The positive attitudes of Australians to black Americans inflamed tensions between white Americans and white Australians. It also inflamed tensions between black and white Americans. After being encouraged to see themselves as equals, black Americans tried to cross the Brisbane River, and some were subsequently assaulted and killed for doing so by American military police. In the process, the white Americans further alienated themselves from the Australian population. Ironically, the spark that lit the powder keg was Australians coming to an aid of a white American soldier being beaten by the American military police.

Taking the piss and laughing at ourselves

In myth, many Australians believe that Australians can laugh at themselves while Americans are thin skinned. Such myths were somewhat undermined when the American sitcom The Simpsons created the episode Bart versus Australia. The show portrayed the first Australian prime minister as an unnamed convict with his shackled wrists raised in triumph! It also showed the Australian flag with a bare bum being given the boot.

Australian flag as designed by the Simpsons

The Australian flag as designed by the Simpsons. Perhaps there is an element of truth in a boot kicking a bare arse being a defining feature of Australian cultural life.

First Prime Minister of Australia

The Simpsons portrayed the first prime minister of Australia as an unnamed Convict. In truth, the first prime minister was a drunk but not a Convict. Most Australians don't know his name.

Despite the mythology of being able to laugh at themselves, many Australians did not find the jokes to be funny. For example, the Newcastle Herald's James Joyce was outraged by the episode and wrote:

"Who are the Americans trying to kid here? I agree Australia has its faults, as does any other country. But laughing in our face about it, then mocking our heritage was definitely not called for. It embarrassed and degraded our country as well as making us look like total idiots".

All things considered, the episode showed a fair interpretation of Australia’s nuances. Specifically, most Australians don’t know the name of their first prime minister so it was somewhat culturally respectful of the Simpsons to show they didn’t know his name either. As for depicting him as a criminal, in truth, he was a renowned drunk but did not spend any time in jail. Ironically, considering considering that an Australian expression proposes that having a politician in one's ancestry is far worse than having a Convict, there was nothing really defamatory about showing him in shackles.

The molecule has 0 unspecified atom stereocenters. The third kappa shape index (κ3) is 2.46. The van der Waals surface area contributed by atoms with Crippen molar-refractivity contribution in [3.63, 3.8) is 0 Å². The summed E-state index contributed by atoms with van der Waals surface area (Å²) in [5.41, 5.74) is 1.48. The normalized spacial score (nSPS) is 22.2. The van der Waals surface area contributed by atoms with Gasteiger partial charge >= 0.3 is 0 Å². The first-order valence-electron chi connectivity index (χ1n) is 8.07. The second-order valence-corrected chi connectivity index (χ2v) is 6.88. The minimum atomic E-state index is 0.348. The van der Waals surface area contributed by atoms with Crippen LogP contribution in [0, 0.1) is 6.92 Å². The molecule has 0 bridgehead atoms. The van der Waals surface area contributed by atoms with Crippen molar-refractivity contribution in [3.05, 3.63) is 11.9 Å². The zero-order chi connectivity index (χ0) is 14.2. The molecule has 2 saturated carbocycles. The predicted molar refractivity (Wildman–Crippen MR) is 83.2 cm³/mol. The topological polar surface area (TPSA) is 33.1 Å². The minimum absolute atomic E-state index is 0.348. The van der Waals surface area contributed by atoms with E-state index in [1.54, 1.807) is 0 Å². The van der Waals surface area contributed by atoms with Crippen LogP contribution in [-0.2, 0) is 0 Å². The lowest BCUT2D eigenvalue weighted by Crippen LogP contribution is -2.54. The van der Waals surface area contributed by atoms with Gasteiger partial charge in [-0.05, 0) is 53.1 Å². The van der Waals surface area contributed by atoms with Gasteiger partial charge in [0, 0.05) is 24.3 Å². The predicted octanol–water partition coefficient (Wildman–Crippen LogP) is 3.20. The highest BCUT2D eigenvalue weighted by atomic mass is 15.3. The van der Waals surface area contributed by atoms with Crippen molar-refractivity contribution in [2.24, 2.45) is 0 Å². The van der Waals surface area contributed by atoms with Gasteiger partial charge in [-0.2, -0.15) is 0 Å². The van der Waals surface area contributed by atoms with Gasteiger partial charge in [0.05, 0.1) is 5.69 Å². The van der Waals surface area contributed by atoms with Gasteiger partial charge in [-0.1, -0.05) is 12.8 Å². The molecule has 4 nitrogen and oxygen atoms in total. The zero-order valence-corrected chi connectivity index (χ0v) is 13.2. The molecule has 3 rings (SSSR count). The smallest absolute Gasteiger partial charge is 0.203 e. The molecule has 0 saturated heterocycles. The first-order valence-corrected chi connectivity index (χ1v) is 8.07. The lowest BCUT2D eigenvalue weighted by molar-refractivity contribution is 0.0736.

As for the bare bum on the flag, Mooning has long history in Australia and a great deal of cultural life revolves around authorities metaphorically sinking the boot into Australians. Furthermore, it has to be said that Australians have a propensity for lewdness that vastly exceeds that of America. This lewdness has shocked foreigners. For example, prior to the Sydney Olympics, American commentator Phillip Weis wrote,

“Australian culture feels as grotesque as The Day of the Locust. There’s no sense of a high culture anywhere, and extreme characters abound. TV ads are often leeringly sexual "These are the only balls you’ll see at our health club" says an ad for a women’s workout center, focusing on some tennis balls.

Because the Simpsons have (usually) been a very popular sitcom in Australia, it can be argued that Australian and American humour has a great deal of overlap but perhaps Australians may not be as thick skinned as myths propose.

Cowboys fought Indians but did stockmen fight Aborigines?

While America developed a Cowboy and Indian culture that was expressed in comic books, movies, paintings, novels and children’s games, Australia never developed a similar Stockmen and Aboriginal culture. Instead of developing culture based on conflict with Aborigines, Australian colonists developed a culture that built its credentials by associating itself with Aborigines. For example, most Australian paintings depicting Aborigines and whites show them acting in quite a friendly manner. In regards to song, Waltzing Matilda, (a song of nationalism from the 19th century) used Aboriginal words like billabong, jumbuck and coolibah. Most of rural Australia was named using Aboriginal words like Canberra, Wollongong, or Ulladullah.


Cultural reflections - Cowboy battles Indian for America. Convict escapes and lives with Aborigines

The different outcome can be attributed to different environmental influences. Australia's poor soils and frequent droughts made the land unsuited to high-density farming communities. As a consequence, most colonial farmers lived an isolated existence with only sporadic contact with nomadic Aborigines for human company. It would have been unwise for these farmers to pick a fight with Aborigines when they didn't have strong communities to back them up. Furthermore, the Aborigines offered these farmers their best hope for some friends, sexual partners, or farm hands. Friendship was more in their interests than conflict.

Kangaroo and buffalo - One herds and is therefore easy to kill on mass. One is not.

As well as not being conducive to high-density farming communities, the Australian environment also contained a host of native animals that increased as a result of farming. The kangaroo was one such animal. The farmer's dams gave kangaroos permanent water supplies that helped them survive drought. Likewise, the cutting down of trees increased available pasture that kangaroos could graze upon. Even though farmers wanted to kill the kangaroos as pests, or build fences to keep them out, the kangaroos simply jumped the fences, drank the water, ate the grass, and then hopped back into the bush where they remained a valuable food source for Aborigines. Consequently, the colonists and natives never had to fight over food as they did in America.